Dataset for A new way of thinking about environmental building standards: developing and demonstrating a client-led zero-energy standard

Dataset for A new way of thinking about environmental building standards: developing and demonstrating a client-led zero-energy standard

There are over 70 low energy and carbon standards in use around the world. None of these standards have been designed by the clients who pay for and occupy the buildings in question. In this work the client was asked to define the building code via a structured survey. This approach was applied to the design and construction of a new 2 800 m2 building. The resulting zero-energy standard simply required the building to incur no energy utility bill. One year of monitoring of the completed building was used to see if the standard had been met. The result of this work is a new way of thinking about environmental building standards that solves many of the issues of obtaining and maintaining buy-in from the client.

Subjects:
Civil engineering and built environment

Cite this dataset as:
Parkin, A., Coley, D., Mitchell, A., Rea, C., 2015. Dataset for A new way of thinking about environmental building standards: developing and demonstrating a client-led zero-energy standard. University of Bath. https://doi.org/10.15125/BATH-00124.

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Data

Balance_period.csv
text/plain (126B)
Creative Commons: Attribution 4.0

Questionnaire_responses.csv
text/plain (1kB)
Creative Commons: Attribution 4.0

Measured_CO2_Levels.csv
text/plain (6kB)
Creative Commons: Attribution 4.0

Carbon dioxide concentrations (ppm) in Classroom 8 as recorded by the building management system

Measured_PV_panel_readings.csv
text/plain (1kB)
Creative Commons: Attribution 4.0

Creators

Anna Parkin
University of Bath

David Coley
University of Bath

Andrew Mitchell
University of Exeter

Christopher Rea
University of Bath

Coverage

Temporal coverage:

From 16 May 2008 to 14 October 2013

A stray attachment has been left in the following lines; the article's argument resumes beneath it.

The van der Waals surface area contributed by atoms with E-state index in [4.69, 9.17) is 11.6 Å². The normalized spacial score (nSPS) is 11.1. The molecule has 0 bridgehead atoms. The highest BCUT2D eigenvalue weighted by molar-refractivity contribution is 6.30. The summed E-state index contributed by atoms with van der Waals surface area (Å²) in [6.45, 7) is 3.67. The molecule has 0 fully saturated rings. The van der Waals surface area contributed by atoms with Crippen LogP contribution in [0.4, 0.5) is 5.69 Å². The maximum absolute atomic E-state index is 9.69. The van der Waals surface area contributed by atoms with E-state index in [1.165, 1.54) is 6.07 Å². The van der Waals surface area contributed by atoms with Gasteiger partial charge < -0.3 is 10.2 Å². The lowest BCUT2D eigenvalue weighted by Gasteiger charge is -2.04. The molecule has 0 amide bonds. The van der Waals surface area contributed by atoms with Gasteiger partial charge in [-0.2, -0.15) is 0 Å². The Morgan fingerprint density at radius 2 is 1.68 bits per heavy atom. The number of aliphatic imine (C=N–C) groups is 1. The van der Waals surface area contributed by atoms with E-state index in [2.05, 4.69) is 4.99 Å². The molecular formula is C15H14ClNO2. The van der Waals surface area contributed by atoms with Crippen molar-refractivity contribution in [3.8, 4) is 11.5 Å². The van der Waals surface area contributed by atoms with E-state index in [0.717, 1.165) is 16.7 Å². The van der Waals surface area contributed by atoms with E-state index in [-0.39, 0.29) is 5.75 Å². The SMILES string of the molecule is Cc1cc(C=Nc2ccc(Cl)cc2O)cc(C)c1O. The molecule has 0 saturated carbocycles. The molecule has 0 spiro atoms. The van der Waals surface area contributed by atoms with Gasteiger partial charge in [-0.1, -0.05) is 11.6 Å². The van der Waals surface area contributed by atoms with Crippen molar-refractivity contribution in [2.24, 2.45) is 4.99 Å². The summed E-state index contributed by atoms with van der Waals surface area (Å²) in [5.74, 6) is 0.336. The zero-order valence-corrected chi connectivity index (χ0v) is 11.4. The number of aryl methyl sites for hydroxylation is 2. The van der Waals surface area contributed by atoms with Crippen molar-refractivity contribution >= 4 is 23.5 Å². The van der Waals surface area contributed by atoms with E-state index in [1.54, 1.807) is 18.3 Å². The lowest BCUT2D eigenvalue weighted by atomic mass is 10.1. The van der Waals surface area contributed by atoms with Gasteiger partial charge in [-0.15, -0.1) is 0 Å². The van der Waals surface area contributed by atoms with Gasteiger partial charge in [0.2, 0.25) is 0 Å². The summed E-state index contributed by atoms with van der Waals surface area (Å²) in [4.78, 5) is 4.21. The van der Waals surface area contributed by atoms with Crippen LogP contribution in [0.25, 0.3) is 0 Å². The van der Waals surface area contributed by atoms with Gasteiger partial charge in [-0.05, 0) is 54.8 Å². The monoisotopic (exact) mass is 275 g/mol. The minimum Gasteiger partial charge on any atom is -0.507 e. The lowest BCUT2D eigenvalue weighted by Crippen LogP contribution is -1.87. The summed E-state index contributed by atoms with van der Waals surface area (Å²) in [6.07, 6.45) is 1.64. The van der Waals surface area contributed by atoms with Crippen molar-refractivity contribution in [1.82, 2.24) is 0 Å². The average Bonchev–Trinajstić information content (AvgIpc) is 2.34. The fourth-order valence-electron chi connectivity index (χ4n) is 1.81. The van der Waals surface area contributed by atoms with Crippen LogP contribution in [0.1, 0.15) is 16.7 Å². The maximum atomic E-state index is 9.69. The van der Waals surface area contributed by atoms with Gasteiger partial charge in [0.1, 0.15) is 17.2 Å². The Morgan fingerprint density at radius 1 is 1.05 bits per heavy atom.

Geographical coverage:

Exeter, UK

Documentation

Data collection method:

A client group was identified that was about to commission a low/zero energy/carbon building. The proposed building was a 450 pupil school. The client group where defined as the head teacher, 16 members of teaching staff, three members of non-teaching staff, five parents and six representatives of the local authority (who were paying for the construction of the building). The client group were given a lecture (approximately 30 minutes) on climate change and UK energy policy, and a lecture (also approximately 30 minutes) on zero and low energy building standards from around the world with terms such as embodied energy and emission factor being explained. The purpose of the lectures was to inform the group about the concepts and language surrounding energy, CO2 emissions and building standards, in order that they could meaningfully consider what a zero-energy building meant to them. They were then asked to complete a questionnaire designed to determine what they thought should and should not be used as criteria for the zero-energy/carbon standard used for the new building. Nineteen possible endings to the statement “the criteria for the definition of a zero-carbon building should…” were presented along with a scale allowing the respondent to indicate how strongly they agreed with the criteria. The five-point scale ranged from minus 2 (strongly disagree) to plus 2 (strongly agree) with 0 expressing neutrality. The final question asked the respondent to indicate what they thought was an appropriate balance period.

Documentation Files

Performance_report.txt
text/plain (446B)

Funders

Engineering and Physical Sciences Research Council (EPSRC)
https://doi.org/10.13039/501100000266

EPSRC Centre for Doctoral Training in the Decarbonisation of the Built Environment (DBE)
EP/L016869/1

Publication details

Publication date: 2015
by: University of Bath

Version: 1

DOI: https://doi.org/10.15125/BATH-00124

URL for this record: https://researchdata.bath.ac.uk/id/eprint/124

Related articles

Parkin, A. and Mitchell, A. and Coley, D., 2015. A new way of thinking about environmental building standards: Developing and demonstrating a client-led zero-energy standard. Building Services Engineering Research and Technology, 37(4), pp.413-430. Available from: https://doi.org/10.1177/0143624415615328.

Contact information

Please contact the Research Data Service in the first instance for all matters concerning this item.

Contact person: Anna Parkin

Departments:

Faculty of Engineering & Design
Architecture & Civil Engineering